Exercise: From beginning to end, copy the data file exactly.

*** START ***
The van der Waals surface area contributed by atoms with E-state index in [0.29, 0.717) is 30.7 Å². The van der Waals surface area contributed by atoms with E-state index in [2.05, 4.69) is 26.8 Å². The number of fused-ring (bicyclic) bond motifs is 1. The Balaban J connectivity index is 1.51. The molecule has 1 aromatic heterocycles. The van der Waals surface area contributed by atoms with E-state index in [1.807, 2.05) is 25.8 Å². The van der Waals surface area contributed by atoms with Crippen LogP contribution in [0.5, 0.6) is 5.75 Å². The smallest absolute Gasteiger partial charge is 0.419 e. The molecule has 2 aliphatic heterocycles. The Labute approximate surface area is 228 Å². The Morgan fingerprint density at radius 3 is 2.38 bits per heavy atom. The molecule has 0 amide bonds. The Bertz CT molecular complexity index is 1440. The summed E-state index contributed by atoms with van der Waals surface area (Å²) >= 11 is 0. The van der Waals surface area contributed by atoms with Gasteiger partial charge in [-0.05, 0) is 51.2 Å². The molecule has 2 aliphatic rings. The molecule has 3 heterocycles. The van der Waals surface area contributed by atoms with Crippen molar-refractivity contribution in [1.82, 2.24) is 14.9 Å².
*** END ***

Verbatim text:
The van der Waals surface area contributed by atoms with E-state index in [0.29, 0.717) is 30.7 Å². The van der Waals surface area contributed by atoms with E-state index in [2.05, 4.69) is 26.8 Å². The number of fused-ring (bicyclic) bond motifs is 1. The Balaban J connectivity index is 1.51. The molecule has 1 aromatic heterocycles. The van der Waals surface area contributed by atoms with E-state index in [1.807, 2.05) is 25.8 Å². The van der Waals surface area contributed by atoms with Crippen LogP contribution in [0.5, 0.6) is 5.75 Å². The smallest absolute Gasteiger partial charge is 0.419 e. The molecule has 2 aliphatic heterocycles. The Labute approximate surface area is 228 Å². The Morgan fingerprint density at radius 3 is 2.38 bits per heavy atom. The molecule has 0 amide bonds. The Bertz CT molecular complexity index is 1440. The summed E-state index contributed by atoms with van der Waals surface area (Å²) >= 11 is 0. The van der Waals surface area contributed by atoms with Gasteiger partial charge in [-0.05, 0) is 51.2 Å². The molecule has 2 aliphatic rings. The molecule has 3 heterocycles. The van der Waals surface area contributed by atoms with Crippen molar-refractivity contribution in [1.82, 2.24) is 14.9 Å².